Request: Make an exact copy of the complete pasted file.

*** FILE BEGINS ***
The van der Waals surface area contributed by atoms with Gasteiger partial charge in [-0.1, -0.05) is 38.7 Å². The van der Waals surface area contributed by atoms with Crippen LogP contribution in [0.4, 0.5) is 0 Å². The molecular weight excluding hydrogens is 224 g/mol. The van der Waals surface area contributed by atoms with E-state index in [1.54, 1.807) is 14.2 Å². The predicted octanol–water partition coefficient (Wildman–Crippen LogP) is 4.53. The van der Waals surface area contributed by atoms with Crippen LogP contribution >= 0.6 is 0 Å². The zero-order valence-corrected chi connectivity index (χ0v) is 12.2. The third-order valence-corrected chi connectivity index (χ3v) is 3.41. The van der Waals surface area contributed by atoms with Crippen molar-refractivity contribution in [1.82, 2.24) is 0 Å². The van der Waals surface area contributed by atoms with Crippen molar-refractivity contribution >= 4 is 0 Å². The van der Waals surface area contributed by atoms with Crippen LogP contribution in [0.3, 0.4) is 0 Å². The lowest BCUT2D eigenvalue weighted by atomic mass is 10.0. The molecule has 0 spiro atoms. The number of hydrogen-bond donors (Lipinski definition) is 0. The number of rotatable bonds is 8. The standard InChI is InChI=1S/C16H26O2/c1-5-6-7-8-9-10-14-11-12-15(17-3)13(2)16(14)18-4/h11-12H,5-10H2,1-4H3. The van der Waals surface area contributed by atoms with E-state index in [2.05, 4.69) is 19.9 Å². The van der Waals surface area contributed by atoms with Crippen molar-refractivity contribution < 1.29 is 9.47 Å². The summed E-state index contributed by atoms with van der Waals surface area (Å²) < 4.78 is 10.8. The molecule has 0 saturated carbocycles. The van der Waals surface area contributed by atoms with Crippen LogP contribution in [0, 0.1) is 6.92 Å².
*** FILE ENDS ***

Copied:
The van der Waals surface area contributed by atoms with Gasteiger partial charge in [-0.1, -0.05) is 38.7 Å². The van der Waals surface area contributed by atoms with Crippen LogP contribution in [0.4, 0.5) is 0 Å². The molecular weight excluding hydrogens is 224 g/mol. The van der Waals surface area contributed by atoms with E-state index in [1.54, 1.807) is 14.2 Å². The predicted octanol–water partition coefficient (Wildman–Crippen LogP) is 4.53. The van der Waals surface area contributed by atoms with Crippen LogP contribution >= 0.6 is 0 Å². The zero-order valence-corrected chi connectivity index (χ0v) is 12.2. The third-order valence-corrected chi connectivity index (χ3v) is 3.41. The van der Waals surface area contributed by atoms with Crippen molar-refractivity contribution in [1.82, 2.24) is 0 Å². The van der Waals surface area contributed by atoms with Crippen molar-refractivity contribution >= 4 is 0 Å². The van der Waals surface area contributed by atoms with Crippen LogP contribution in [0.3, 0.4) is 0 Å². The lowest BCUT2D eigenvalue weighted by atomic mass is 10.0. The molecule has 0 spiro atoms. The number of hydrogen-bond donors (Lipinski definition) is 0. The number of rotatable bonds is 8. The standard InChI is InChI=1S/C16H26O2/c1-5-6-7-8-9-10-14-11-12-15(17-3)13(2)16(14)18-4/h11-12H,5-10H2,1-4H3. The van der Waals surface area contributed by atoms with E-state index in [2.05, 4.69) is 19.9 Å². The van der Waals surface area contributed by atoms with Crippen molar-refractivity contribution < 1.29 is 9.47 Å². The summed E-state index contributed by atoms with van der Waals surface area (Å²) < 4.78 is 10.8. The molecule has 0 saturated carbocycles. The van der Waals surface area contributed by atoms with Crippen LogP contribution in [0, 0.1) is 6.92 Å².